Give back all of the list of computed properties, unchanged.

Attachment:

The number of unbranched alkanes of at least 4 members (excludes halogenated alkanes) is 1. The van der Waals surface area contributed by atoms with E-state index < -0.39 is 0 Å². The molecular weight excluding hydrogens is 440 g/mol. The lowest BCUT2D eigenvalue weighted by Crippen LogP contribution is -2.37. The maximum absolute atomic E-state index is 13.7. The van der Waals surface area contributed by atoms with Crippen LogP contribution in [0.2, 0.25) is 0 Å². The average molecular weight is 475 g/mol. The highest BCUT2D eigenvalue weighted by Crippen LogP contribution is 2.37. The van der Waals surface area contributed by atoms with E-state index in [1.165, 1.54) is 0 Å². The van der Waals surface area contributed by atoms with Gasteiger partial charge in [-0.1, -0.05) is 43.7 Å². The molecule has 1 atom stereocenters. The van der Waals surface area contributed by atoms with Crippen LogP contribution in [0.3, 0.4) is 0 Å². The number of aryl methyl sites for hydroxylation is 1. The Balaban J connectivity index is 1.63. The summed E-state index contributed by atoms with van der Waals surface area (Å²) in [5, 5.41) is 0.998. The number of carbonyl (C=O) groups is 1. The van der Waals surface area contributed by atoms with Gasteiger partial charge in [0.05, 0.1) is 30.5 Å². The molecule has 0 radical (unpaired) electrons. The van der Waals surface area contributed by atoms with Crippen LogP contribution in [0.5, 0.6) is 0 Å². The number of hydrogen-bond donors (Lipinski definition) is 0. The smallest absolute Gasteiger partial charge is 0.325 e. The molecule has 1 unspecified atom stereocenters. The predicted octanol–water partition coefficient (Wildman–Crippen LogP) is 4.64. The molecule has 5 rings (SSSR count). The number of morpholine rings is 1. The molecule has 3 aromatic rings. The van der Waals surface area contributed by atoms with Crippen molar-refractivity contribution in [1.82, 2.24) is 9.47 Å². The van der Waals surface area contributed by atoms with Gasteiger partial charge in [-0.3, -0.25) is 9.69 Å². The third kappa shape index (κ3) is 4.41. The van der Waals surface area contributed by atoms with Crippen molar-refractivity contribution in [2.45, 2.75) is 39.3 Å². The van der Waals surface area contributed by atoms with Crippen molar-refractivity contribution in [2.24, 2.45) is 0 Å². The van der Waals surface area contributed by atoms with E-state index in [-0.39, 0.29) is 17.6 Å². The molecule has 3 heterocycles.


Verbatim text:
The number of unbranched alkanes of at least 4 members (excludes halogenated alkanes) is 1. The van der Waals surface area contributed by atoms with E-state index < -0.39 is 0 Å². The molecular weight excluding hydrogens is 440 g/mol. The lowest BCUT2D eigenvalue weighted by Crippen LogP contribution is -2.37. The maximum absolute atomic E-state index is 13.7. The van der Waals surface area contributed by atoms with Crippen LogP contribution in [0.2, 0.25) is 0 Å². The average molecular weight is 475 g/mol. The highest BCUT2D eigenvalue weighted by Crippen LogP contribution is 2.37. The van der Waals surface area contributed by atoms with E-state index in [1.165, 1.54) is 0 Å². The van der Waals surface area contributed by atoms with Gasteiger partial charge in [-0.1, -0.05) is 43.7 Å². The molecule has 1 atom stereocenters. The van der Waals surface area contributed by atoms with Crippen LogP contribution in [0.3, 0.4) is 0 Å². The number of aryl methyl sites for hydroxylation is 1. The Balaban J connectivity index is 1.63. The summed E-state index contributed by atoms with van der Waals surface area (Å²) in [5, 5.41) is 0.998. The number of carbonyl (C=O) groups is 1. The van der Waals surface area contributed by atoms with Gasteiger partial charge in [0.05, 0.1) is 30.5 Å². The molecule has 0 radical (unpaired) electrons. The van der Waals surface area contributed by atoms with Crippen LogP contribution in [0.5, 0.6) is 0 Å². The number of hydrogen-bond donors (Lipinski definition) is 0. The smallest absolute Gasteiger partial charge is 0.325 e. The molecule has 1 unspecified atom stereocenters. The predicted octanol–water partition coefficient (Wildman–Crippen LogP) is 4.64. The molecule has 5 rings (SSSR count). The number of morpholine rings is 1. The molecule has 3 aromatic rings. The van der Waals surface area contributed by atoms with Crippen molar-refractivity contribution in [1.82, 2.24) is 9.47 Å². The van der Waals surface area contributed by atoms with Gasteiger partial charge in [-0.3, -0.25) is 9.69 Å². The third kappa shape index (κ3) is 4.41. The van der Waals surface area contributed by atoms with Crippen molar-refractivity contribution in [2.45, 2.75) is 39.3 Å². The van der Waals surface area contributed by atoms with Crippen molar-refractivity contribution in [2.24, 2.45) is 0 Å². The van der Waals surface area contributed by atoms with E-state index in [-0.39, 0.29) is 17.6 Å². The molecule has 3 heterocycles.